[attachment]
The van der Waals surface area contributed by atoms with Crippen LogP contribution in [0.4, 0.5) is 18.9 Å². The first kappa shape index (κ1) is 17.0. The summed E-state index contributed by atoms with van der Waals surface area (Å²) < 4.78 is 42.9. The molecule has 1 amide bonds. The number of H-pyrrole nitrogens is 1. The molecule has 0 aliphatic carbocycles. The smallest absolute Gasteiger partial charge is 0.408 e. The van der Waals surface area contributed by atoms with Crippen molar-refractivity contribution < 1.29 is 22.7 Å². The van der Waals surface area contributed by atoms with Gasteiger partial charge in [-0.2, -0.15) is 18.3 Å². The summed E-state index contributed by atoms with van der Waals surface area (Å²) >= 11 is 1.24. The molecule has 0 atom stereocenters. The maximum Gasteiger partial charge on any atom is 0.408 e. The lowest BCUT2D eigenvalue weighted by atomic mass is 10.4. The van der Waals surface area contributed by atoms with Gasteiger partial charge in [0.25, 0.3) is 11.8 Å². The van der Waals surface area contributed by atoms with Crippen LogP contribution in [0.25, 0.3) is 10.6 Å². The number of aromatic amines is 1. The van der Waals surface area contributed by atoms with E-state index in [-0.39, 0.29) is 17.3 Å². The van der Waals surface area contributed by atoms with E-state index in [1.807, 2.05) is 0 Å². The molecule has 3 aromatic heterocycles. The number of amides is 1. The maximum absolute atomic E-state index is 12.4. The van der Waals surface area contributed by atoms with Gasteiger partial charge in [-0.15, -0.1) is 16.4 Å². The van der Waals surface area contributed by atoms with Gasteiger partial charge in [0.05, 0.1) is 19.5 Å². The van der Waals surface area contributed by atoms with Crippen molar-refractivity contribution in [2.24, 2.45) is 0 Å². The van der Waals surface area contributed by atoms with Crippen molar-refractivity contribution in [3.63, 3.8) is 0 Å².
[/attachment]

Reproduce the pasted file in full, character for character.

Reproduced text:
The van der Waals surface area contributed by atoms with Crippen LogP contribution in [0.4, 0.5) is 18.9 Å². The first kappa shape index (κ1) is 17.0. The summed E-state index contributed by atoms with van der Waals surface area (Å²) < 4.78 is 42.9. The molecule has 1 amide bonds. The number of H-pyrrole nitrogens is 1. The molecule has 0 aliphatic carbocycles. The smallest absolute Gasteiger partial charge is 0.408 e. The van der Waals surface area contributed by atoms with Crippen molar-refractivity contribution < 1.29 is 22.7 Å². The van der Waals surface area contributed by atoms with Gasteiger partial charge in [-0.2, -0.15) is 18.3 Å². The summed E-state index contributed by atoms with van der Waals surface area (Å²) >= 11 is 1.24. The molecule has 0 atom stereocenters. The maximum Gasteiger partial charge on any atom is 0.408 e. The lowest BCUT2D eigenvalue weighted by atomic mass is 10.4. The van der Waals surface area contributed by atoms with Gasteiger partial charge in [0.25, 0.3) is 11.8 Å². The van der Waals surface area contributed by atoms with Crippen LogP contribution in [0.25, 0.3) is 10.6 Å². The number of aromatic amines is 1. The van der Waals surface area contributed by atoms with E-state index in [-0.39, 0.29) is 17.3 Å². The van der Waals surface area contributed by atoms with E-state index in [1.807, 2.05) is 0 Å². The molecule has 3 aromatic heterocycles. The number of amides is 1. The maximum absolute atomic E-state index is 12.4. The van der Waals surface area contributed by atoms with Gasteiger partial charge in [-0.15, -0.1) is 16.4 Å². The van der Waals surface area contributed by atoms with Gasteiger partial charge in [0.05, 0.1) is 19.5 Å². The van der Waals surface area contributed by atoms with Crippen molar-refractivity contribution in [2.24, 2.45) is 0 Å². The van der Waals surface area contributed by atoms with Crippen molar-refractivity contribution in [3.63, 3.8) is 0 Å².